The exhibition at the Tate will display an extremely rare poster which proclaims the birth of the Soviet Union.
The London exhibition "Red Star Over Russia" marks the centenary of the October Revolution.
The visual arts exhibition at the Tate Modern museum in London will display an extremely rare poster from November 1917 which proclaims the birth of the Soviet Union.
The poster is believed to be one of a few hundred that were printed and pasted on the public walls of present Saint Petersburg on November 7, 1917.
The poster is said to be dictated by Vladimir Lenin announcing the overthrow of the post-monarchy interim Russian government.
A visual history of Russia and the Soviet Union, spanning from 1905 up until the death of Stalin in 1953, will be presented through the works of native artists, designers, and photographers.
Rebellion brought hope and heroism -- as well as tragedy, civil war, famine, dictatorship, chaos -- as the Russian Empire became the Soviet Union. With these radical changes came a new visual culture that transformed the approach towards -- and interpretation of -- everyday life. Russian artists reacted against the socio-political and economic constraints imposed by the state authority.
An artistic language developed in contrast with the "official" values of the government. Such work, while often conceptual, also addressed day-to-day Soviet reality.
The show displays rare propaganda posters, prints, and photographs (some of which bear traces of state censorship). Featured artists include El Lissitzky, Gustav Klutsis, Dmitri Moor, Aleksandr Deineka, Nina Vatolina, and Yevgeny Khaldei.
"Red Star Over Russia" is very much shaped by the writer, photographer, and graphic designer David King (1943-2016). A significant portion of this exhibition, which reveals a momentous period in world history, comes from King's extraordinary collection of over 250,000 Russia-related items.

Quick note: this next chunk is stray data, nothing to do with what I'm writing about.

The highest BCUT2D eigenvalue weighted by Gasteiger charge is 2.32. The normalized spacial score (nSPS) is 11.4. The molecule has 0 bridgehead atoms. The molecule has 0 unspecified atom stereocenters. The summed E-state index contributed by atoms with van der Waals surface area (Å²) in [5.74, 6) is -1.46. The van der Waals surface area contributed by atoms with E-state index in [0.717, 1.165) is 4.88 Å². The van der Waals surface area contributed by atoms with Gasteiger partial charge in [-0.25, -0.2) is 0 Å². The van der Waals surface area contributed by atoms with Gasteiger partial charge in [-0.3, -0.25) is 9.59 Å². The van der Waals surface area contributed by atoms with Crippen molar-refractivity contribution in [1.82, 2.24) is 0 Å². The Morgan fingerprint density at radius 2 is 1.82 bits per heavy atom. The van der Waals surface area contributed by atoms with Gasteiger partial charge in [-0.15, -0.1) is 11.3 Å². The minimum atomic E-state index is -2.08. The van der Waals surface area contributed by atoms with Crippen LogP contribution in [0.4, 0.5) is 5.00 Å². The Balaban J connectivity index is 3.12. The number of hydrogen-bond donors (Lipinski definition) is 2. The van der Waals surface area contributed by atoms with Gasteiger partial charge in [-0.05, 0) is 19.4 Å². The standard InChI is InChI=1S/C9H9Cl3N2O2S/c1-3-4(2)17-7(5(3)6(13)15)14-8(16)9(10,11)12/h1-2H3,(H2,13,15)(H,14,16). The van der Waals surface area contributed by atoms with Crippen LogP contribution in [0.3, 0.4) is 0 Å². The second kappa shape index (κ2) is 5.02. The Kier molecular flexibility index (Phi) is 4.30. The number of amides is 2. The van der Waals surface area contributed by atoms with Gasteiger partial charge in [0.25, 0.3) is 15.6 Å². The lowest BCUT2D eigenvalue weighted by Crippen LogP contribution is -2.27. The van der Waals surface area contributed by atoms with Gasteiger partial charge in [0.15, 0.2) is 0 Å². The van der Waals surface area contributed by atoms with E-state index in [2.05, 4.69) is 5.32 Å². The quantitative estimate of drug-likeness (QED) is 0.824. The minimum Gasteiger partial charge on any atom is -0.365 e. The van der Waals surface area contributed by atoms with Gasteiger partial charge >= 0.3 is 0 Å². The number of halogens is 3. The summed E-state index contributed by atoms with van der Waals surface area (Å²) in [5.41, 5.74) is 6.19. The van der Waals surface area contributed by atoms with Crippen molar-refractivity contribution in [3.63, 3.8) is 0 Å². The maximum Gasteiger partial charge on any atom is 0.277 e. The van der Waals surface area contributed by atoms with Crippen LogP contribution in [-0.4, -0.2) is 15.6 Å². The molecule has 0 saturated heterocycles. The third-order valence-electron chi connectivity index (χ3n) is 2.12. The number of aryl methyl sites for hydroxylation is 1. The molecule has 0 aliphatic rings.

The Tate purchased both documents from the prominent British collector and the exhibition will feature a selection of Soviet posters, prints, photographs, books, and paintings.
The collection was acquired by the Tate before King's death in 2016.
King's passion for Soviet visual history was an ongoing source of fascination throughout his life, beginning in 1970 when he was working as an art editor at The Sunday Times Magazine.
Sent to Russia to bring back images for a special feature on Leon Trotsky, his initial search expanded to encompass all sorts of Soviet visual culture, from the overthrow of the last Tsar and the revolutionary uprisings of 1917 through to the struggles of the Civil War and Stalin's campaign of terror.
Prior to his death, his studio was stocked with Stalinist period lamps, Red Army civil war badges, rare books (including one from Stalin's personal collection with Stalin's own annotations), photography, archival materials, plus paintings by King himself.
Events related to the exhibition include a wine tasting of New World wines inspired by Russia's influential wine figures and a discussion by three contemporary Russian artists (Sasha Pirogova, Mikhail Tolmachev, and Arseny Zhilyaev). The latter trio will revisit the legacy of the Soviet Union and speak about how their work in performance, photography, and installation has directly addressed the Soviet period.
The exhibition is on view in London November 8, 2017 - February 18, 2018.